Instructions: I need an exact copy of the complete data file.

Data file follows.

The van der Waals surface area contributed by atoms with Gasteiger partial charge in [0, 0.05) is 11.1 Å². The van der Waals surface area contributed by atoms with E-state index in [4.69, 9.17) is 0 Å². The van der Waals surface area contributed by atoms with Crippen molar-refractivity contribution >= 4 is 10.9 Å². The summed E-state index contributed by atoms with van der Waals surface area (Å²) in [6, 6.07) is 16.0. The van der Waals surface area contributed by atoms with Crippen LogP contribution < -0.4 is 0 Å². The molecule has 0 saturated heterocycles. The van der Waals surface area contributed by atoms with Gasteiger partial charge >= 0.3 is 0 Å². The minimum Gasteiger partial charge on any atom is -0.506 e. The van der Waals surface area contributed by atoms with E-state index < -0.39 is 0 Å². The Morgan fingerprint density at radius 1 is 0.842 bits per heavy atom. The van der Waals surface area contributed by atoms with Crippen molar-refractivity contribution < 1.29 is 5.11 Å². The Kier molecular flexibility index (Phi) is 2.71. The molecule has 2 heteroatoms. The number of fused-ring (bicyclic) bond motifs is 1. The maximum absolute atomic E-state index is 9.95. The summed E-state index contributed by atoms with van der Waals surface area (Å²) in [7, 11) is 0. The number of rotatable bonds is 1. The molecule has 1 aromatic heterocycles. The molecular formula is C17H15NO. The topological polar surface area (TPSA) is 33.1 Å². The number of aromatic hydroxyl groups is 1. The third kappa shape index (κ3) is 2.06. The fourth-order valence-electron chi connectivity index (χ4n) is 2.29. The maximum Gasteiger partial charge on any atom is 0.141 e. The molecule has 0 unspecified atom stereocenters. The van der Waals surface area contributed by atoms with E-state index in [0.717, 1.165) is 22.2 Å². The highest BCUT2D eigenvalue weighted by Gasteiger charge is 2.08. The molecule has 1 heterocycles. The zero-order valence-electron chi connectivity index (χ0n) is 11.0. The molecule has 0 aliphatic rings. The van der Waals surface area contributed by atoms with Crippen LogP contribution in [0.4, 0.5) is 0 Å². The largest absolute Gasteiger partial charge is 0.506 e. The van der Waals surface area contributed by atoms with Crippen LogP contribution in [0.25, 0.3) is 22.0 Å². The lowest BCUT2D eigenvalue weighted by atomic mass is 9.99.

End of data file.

The van der Waals surface area contributed by atoms with Gasteiger partial charge in [0, 0.05) is 11.1 Å². The van der Waals surface area contributed by atoms with E-state index in [4.69, 9.17) is 0 Å². The van der Waals surface area contributed by atoms with Crippen molar-refractivity contribution >= 4 is 10.9 Å². The summed E-state index contributed by atoms with van der Waals surface area (Å²) in [6, 6.07) is 16.0. The van der Waals surface area contributed by atoms with Crippen LogP contribution < -0.4 is 0 Å². The molecule has 0 saturated heterocycles. The van der Waals surface area contributed by atoms with Gasteiger partial charge >= 0.3 is 0 Å². The minimum Gasteiger partial charge on any atom is -0.506 e. The van der Waals surface area contributed by atoms with E-state index < -0.39 is 0 Å². The Morgan fingerprint density at radius 1 is 0.842 bits per heavy atom. The van der Waals surface area contributed by atoms with Crippen molar-refractivity contribution < 1.29 is 5.11 Å². The Kier molecular flexibility index (Phi) is 2.71. The molecule has 2 heteroatoms. The number of fused-ring (bicyclic) bond motifs is 1. The maximum absolute atomic E-state index is 9.95. The summed E-state index contributed by atoms with van der Waals surface area (Å²) in [7, 11) is 0. The number of rotatable bonds is 1. The molecule has 1 aromatic heterocycles. The molecular formula is C17H15NO. The topological polar surface area (TPSA) is 33.1 Å². The number of aromatic hydroxyl groups is 1. The third kappa shape index (κ3) is 2.06. The fourth-order valence-electron chi connectivity index (χ4n) is 2.29. The maximum Gasteiger partial charge on any atom is 0.141 e. The molecule has 0 unspecified atom stereocenters. The van der Waals surface area contributed by atoms with E-state index in [0.717, 1.165) is 22.2 Å². The highest BCUT2D eigenvalue weighted by Gasteiger charge is 2.08. The molecule has 1 heterocycles. The zero-order valence-electron chi connectivity index (χ0n) is 11.0. The molecule has 0 aliphatic rings. The van der Waals surface area contributed by atoms with Crippen LogP contribution in [0.4, 0.5) is 0 Å². The largest absolute Gasteiger partial charge is 0.506 e. The van der Waals surface area contributed by atoms with Crippen LogP contribution in [0.25, 0.3) is 22.0 Å². The lowest BCUT2D eigenvalue weighted by atomic mass is 9.99.